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Devices/QRD1114

QRD1114

The QRD1114 reflective object sensor is a very simple device. It is really just an LED mounted side by side with an infrared photo transistor. Light bounces off an object and is sensed by the photo-transistor. The photo-transistor has a filter for visible light so that the sensor is less affected by ambient light in the environment.


A layout of the parts, designed to show approximate placement of parts and wires.

Other similar devices

There are many devices available that work in a similar manner, and the schematics and code on this page should work for most of similar devices. A few of these devices that seemed interesting are listed below.

device cost sensing dist. (50% of max resp.)
Optek OPB733TR $2.00 2 - 12
Vishay TCRT5000 $1.80 1-7mm
Sharp GP2S700HCP $1 1-7mm
Optek OPB702 1.65 1-6mm

QRD wheel encoder build

  • The first step isn't shown explicitly
  • Cut a piece of "wired breadboard" 5 x 7 holes as shown
  • Cut the traces down both sides of the middle row of holes as shown
  • Use a multimeter on continuity (beep) setting to check to make sure that the pcb traces are really cut.
  • Solder in the QRD1114. Note that the small dot would be in the

lower left of the front of the sensor, if it was visible.

  • Note that the QRD index "dot" is not visible, but it would be in the lower left of the photo as shown.
  • Solder in the 1K and 10K resistors as shown
  • Bend over the 10K resistor lead and solder it to the bottom of the middle pin.
  • You will need to wait some time for your soldering iron to heat up the pin.
  • That pin is the +5V input in the schematic.
  • This photo doesn't show it, but solder the (blue/bare) wire in foreground where it comes through the pcb and at the pad next to the pins on the right end.
  • Add the yellow wire between the phototransistor voltage divider

(top right corner in the photo and the output pin. Note that there is no free hole near the voltage divider, so you will have to just solder the wire to the pin.

Test Code for QRD1114 wheel encoder proveout

Analog Read w Power Pins

There are several steps to using an encoder for feedback. The code below is used just to prove that your encoder works. Values generated should change from about 900 to 200 by bringing your hand close to the sensor. If this test doesn't work, you have likely made a wiring mistake or soldering problem with your sensor.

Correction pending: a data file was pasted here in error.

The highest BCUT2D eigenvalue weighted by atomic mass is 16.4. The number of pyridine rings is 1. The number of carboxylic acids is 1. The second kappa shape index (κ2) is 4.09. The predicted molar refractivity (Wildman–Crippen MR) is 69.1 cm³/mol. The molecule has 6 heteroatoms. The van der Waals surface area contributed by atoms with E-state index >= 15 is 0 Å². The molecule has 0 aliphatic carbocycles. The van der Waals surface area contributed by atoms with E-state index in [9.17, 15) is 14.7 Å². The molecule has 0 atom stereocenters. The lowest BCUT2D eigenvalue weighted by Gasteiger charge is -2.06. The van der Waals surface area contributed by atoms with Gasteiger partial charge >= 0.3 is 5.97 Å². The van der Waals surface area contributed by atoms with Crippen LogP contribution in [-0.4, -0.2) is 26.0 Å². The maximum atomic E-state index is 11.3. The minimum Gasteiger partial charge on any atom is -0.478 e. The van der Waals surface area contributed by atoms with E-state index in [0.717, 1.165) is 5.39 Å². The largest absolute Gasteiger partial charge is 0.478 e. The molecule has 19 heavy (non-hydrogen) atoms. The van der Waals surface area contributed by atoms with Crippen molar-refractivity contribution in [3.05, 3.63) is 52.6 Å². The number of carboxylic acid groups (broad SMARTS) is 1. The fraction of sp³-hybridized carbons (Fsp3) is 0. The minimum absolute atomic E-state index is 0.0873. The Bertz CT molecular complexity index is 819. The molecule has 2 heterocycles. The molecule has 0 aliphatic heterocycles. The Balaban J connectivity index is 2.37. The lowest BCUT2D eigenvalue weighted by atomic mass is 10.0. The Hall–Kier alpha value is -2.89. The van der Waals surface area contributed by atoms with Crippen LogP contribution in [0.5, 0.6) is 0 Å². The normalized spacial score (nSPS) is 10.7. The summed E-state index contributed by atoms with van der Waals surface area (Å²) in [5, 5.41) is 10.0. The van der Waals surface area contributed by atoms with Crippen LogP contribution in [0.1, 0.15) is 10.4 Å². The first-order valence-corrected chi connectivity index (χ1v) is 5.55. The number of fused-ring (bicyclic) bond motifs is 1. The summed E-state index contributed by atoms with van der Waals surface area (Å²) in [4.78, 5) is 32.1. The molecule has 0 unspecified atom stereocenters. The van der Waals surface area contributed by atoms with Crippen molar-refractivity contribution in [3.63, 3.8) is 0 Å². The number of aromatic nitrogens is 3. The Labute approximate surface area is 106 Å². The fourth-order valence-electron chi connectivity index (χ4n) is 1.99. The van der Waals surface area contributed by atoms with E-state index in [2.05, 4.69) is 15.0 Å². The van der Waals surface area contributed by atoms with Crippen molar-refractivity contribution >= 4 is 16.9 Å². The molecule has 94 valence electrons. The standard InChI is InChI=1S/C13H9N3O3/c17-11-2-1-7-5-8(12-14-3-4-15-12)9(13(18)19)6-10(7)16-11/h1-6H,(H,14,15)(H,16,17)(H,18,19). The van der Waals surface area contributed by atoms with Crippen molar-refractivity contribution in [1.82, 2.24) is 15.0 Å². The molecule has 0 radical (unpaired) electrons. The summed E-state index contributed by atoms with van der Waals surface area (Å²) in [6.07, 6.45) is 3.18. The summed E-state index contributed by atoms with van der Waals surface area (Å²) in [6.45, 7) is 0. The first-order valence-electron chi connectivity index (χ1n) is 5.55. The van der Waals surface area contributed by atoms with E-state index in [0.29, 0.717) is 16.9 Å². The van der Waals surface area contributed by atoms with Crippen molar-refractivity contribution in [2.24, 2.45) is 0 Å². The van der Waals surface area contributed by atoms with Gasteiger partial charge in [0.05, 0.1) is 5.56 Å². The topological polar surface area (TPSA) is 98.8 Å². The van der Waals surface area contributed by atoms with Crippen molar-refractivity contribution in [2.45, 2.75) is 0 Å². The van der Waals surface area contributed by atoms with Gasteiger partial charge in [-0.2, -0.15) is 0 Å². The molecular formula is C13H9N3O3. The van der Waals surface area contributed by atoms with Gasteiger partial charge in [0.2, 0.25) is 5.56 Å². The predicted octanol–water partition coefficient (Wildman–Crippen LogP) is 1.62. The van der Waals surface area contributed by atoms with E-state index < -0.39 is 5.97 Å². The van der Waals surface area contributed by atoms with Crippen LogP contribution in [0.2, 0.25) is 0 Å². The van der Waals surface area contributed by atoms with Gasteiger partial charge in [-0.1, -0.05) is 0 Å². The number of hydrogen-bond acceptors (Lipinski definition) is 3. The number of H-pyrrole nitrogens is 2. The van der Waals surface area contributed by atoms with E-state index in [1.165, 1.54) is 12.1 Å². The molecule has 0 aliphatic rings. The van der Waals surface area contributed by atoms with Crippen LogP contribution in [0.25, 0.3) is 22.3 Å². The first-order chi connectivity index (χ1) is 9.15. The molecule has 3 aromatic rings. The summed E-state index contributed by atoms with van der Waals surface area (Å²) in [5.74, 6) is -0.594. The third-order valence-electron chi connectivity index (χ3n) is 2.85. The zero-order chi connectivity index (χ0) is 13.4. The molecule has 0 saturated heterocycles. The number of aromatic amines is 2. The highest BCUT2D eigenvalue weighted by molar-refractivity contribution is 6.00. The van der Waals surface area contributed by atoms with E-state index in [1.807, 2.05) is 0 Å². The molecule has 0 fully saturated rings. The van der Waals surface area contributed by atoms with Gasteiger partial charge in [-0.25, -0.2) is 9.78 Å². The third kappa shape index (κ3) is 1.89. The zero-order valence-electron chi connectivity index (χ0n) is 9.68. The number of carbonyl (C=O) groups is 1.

/* AnalogReadSerial
 Same as Arduino Sketch of the same name
 except adjacent pins provide power for a (fairly low-power < 20 mA) sensor.

 analogRead on   A0   // output pin
 +5V provided by A1   // +5V pin
 Gnd provided by A2   // GND pin
 */

void setup() {
    // initialize serial communication at 9600 bits per second:
    Serial.begin(9600);

    pinMode(A1, OUTPUT);       // +5V
    digitalWrite(A1, HIGH);
    pinMode(A2, OUTPUT);       // GND

}

void loop() {
    // read the input on analog pin 0:
    int sensorValue = analogRead(A0);
    // print out the value you read:
    Serial.println(sensorValue);
    delay(100);        // delay in between reads for stability
}        

Reading a rotary encoder with an interrupt


/* read a one channel rotary encoder with interrupts

*/ 

#define encoder0PinA  2
#define encoder0PinB  4

volatile unsigned int encoder0Pos = 0;

void setup() { 

  pinMode(encoderPin, INPUT);             // encoder input

  // add power pins here if using the Arduino to power the encoder

 attachInterrupt(0, doEncoder, CHANGE);  // check the correct pin number for interrupt

  Serial.begin (9600);
  Serial.println("start");                // a personal quirk

} 

void loop(){
// do some stuff here - the joy of interrupts is that they take care of themselves
}

void doEncoder() {

  if (dir == forward ) {    //  you'll need to define these aboe
    encoder0Pos++;
  } else {
    encoder0Pos--;
  }

  Serial.println (encoder0Pos, DEC);
}

QRD1114 datasheet

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Page last modified on March 22, 2013, at 01:05 PM